Aside from all of the wild, Gem-related things Steven Universe is able to do, his greatest superpower has been his ability to bond with people who want to kill him and—through the power of song and friendship—convince them to change their minds. But what does Rebecca Sugar think about his latest attempt? Gizmodo spoke to her to find out.
Though Steven was able to help make that change for essentially all of the Homeworld Gems, by the end of Steven Universe, Jasper was one of the few holdouts who was still unwilling to accept that Era 3 was ushering in, well, a new era for Gems’ social dynamics.
The latest episode, “Shattered,” put Jasper and Steven’s still complicated and ultimately unhealthy relationship front and centre. While Steven was able to bring Jasper into the fold, it only happened because of some most devastating events.
When we spoke with Rebecca Sugar about it recently, she explained that while this wasn’t always the plan for how she wanted Steven to win Jasper over, “Shattered” ended up becoming an episode with one of the series’ most impactful messages to convey.
Gizmodo: Was the point always to have Jasper be the last Gem that Steven won over? And did you always intend for it to happen in this really violent and traumatic kind of way?
Rebecca Sugar: Sometimes we’ll start with a set piece or a visual, and we wanted the Jasper/Steven training montage for years. We wanted to find a way to make that happen.
Gizmodo: You can kinda see that in “Jail Break.”
Sugar: I find Jasper really interesting as a character and I wanted to explore all the aspects of her. In terms of the show covering so many different stories of self-destruction, I think Jasper is a really specific and interesting character because she’s very loyal. She was very, very loyal to Pink and without someone to look to and someone to protect, she struggled. She struggled with her sense of self because she’s from Earth—that’s a big part of why she behaves the way that she behaves. She wants to be better than the place that she’s from. She really doesn’t and can’t accept that she was born out of the failure of a colony.
She failed at her mission, which had everything to do with protecting Pink Diamond. So her state of mind in Future, it’s actually not that unlike what Steven is going through, because she really craves somebody to be looking to to tell her who she is. She a very strong sort of individual identity, but she wants to look up to someone. She wants to be there for someone.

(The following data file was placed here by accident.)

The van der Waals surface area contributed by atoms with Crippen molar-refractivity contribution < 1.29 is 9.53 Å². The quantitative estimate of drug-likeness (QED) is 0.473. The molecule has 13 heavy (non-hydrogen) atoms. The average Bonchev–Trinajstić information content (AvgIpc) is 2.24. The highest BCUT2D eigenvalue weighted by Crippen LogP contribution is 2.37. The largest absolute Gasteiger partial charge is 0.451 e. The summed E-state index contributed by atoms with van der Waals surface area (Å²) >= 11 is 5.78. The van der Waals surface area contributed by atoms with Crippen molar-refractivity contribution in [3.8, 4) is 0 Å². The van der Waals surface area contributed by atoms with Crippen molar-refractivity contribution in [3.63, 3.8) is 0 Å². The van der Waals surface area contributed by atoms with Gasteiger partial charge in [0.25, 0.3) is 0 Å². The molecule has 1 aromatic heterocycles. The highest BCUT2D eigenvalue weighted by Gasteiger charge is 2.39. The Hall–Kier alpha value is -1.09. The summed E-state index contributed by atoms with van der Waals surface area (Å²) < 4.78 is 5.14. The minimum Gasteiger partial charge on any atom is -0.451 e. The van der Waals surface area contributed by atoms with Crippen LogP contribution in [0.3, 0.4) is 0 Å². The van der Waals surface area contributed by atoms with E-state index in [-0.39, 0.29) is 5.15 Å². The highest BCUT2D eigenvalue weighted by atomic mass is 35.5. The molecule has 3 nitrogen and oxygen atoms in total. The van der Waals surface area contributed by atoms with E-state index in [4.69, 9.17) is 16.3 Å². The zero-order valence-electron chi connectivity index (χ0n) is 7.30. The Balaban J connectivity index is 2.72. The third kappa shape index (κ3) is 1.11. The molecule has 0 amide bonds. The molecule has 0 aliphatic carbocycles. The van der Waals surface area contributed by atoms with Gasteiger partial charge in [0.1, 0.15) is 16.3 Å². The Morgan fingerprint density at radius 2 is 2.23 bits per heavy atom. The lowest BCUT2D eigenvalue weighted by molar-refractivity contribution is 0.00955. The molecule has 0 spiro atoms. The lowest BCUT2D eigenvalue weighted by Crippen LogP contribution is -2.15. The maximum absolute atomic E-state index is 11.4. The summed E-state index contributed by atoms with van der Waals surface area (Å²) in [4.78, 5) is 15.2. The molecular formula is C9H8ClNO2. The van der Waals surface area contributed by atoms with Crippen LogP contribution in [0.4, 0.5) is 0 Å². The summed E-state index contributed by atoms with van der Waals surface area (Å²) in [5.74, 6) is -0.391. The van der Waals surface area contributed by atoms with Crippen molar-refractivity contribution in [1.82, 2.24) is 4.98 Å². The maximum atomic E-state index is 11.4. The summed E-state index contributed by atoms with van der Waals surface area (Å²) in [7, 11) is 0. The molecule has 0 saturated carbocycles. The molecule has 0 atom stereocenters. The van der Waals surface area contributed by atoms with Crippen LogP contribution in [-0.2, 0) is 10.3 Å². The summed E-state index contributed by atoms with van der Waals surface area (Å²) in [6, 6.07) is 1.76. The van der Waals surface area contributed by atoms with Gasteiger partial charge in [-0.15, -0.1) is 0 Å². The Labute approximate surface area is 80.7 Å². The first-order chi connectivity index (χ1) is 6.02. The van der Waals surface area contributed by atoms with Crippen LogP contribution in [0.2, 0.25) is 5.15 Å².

Gizmodo: But she can’t see that Steven could be that for her.
Sugar: In a way, yeah. She wants to fight for someone and she can’t have that, so she’s just sort of really checked out. With Steven…one thing I really wanted with Jasper and Steven was that visual depiction of having Steven literally making boundaries that she’s just shattering. Like just punching the walls he’s creating into pieces—in and of itself an unhealthy situation, but he needs someone to basically push their way through and into what he’s going through. His family’s not doing that because they are worried about him, but the distance between Steven and Jasper makes her able to do that and push him to really arrive at the height of parts of himself that he’s afraid to explore.
Gizmodo: Is that something reflective of Jasper’s own difficulty with her existence?
Sugar: Ultimately, she struggled with her value as an individual, and in terms of the way that she’s self-destructive, you know. Steven’s ability to destroy her is what made her respect him in a way that is very unhealthy. He knows that the second it’s happening, that is not a good situation He’d been looking for her as a role model, but that….unhealthy place? That’s really where she arrived and that was a situation that scared him very much.
Gizmodo: Was that the lesson that you always intended for Jasper to teach him in, you know, her own twisted kind of way? Like, even though she’s been a villain Jasper has taught people things: “Don’t be like Jasper; don’t do this.”
Sugar: Exactly. But well, she also I think…she has a history of hurting him.
There’s something to the fact that he went to someone who he knew could hurt him, and that’s very real. That’s something that I really wanted to show. Because when you’re in a self-destructive place, you are drawn to people who don’t like you and you trust them because they are being like you. You say “This person who said this horrible thing about me is more right and is more real because that’s how I feel about myself.”
That’s really what’s happening. To go to her and to have her, you know, work him to the bone and bring out the worst parts of himself, that’s something that makes sense to him in that moment, because he’s really in the hole. He could go be close to the people who love him, but instead, he goes to someone who, you know, doesn’t like him in order to hear what she thinks, in order to be there with her.
Steven Universe Future’s final four episodes air this Friday in the U.S. on Cartoon Network.